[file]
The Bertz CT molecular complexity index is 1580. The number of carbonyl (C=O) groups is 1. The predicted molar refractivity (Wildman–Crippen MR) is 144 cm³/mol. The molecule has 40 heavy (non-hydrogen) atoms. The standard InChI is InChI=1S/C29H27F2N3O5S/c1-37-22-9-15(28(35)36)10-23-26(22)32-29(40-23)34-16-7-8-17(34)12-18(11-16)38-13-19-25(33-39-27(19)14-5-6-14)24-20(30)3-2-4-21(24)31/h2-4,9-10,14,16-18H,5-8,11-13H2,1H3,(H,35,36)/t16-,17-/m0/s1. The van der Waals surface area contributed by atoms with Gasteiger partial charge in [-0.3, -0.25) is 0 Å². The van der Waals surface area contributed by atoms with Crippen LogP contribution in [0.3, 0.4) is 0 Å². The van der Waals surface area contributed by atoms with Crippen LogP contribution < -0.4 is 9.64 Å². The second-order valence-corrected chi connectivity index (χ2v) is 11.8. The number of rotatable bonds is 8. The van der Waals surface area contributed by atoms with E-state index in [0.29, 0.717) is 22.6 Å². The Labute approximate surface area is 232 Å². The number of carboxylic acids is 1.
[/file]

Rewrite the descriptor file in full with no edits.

The Bertz CT molecular complexity index is 1580. The number of carbonyl (C=O) groups is 1. The predicted molar refractivity (Wildman–Crippen MR) is 144 cm³/mol. The molecule has 40 heavy (non-hydrogen) atoms. The standard InChI is InChI=1S/C29H27F2N3O5S/c1-37-22-9-15(28(35)36)10-23-26(22)32-29(40-23)34-16-7-8-17(34)12-18(11-16)38-13-19-25(33-39-27(19)14-5-6-14)24-20(30)3-2-4-21(24)31/h2-4,9-10,14,16-18H,5-8,11-13H2,1H3,(H,35,36)/t16-,17-/m0/s1. The van der Waals surface area contributed by atoms with Gasteiger partial charge in [-0.3, -0.25) is 0 Å². The van der Waals surface area contributed by atoms with Crippen LogP contribution in [0.3, 0.4) is 0 Å². The van der Waals surface area contributed by atoms with Crippen LogP contribution < -0.4 is 9.64 Å². The second-order valence-corrected chi connectivity index (χ2v) is 11.8. The number of rotatable bonds is 8. The van der Waals surface area contributed by atoms with E-state index in [0.29, 0.717) is 22.6 Å². The Labute approximate surface area is 232 Å². The number of carboxylic acids is 1.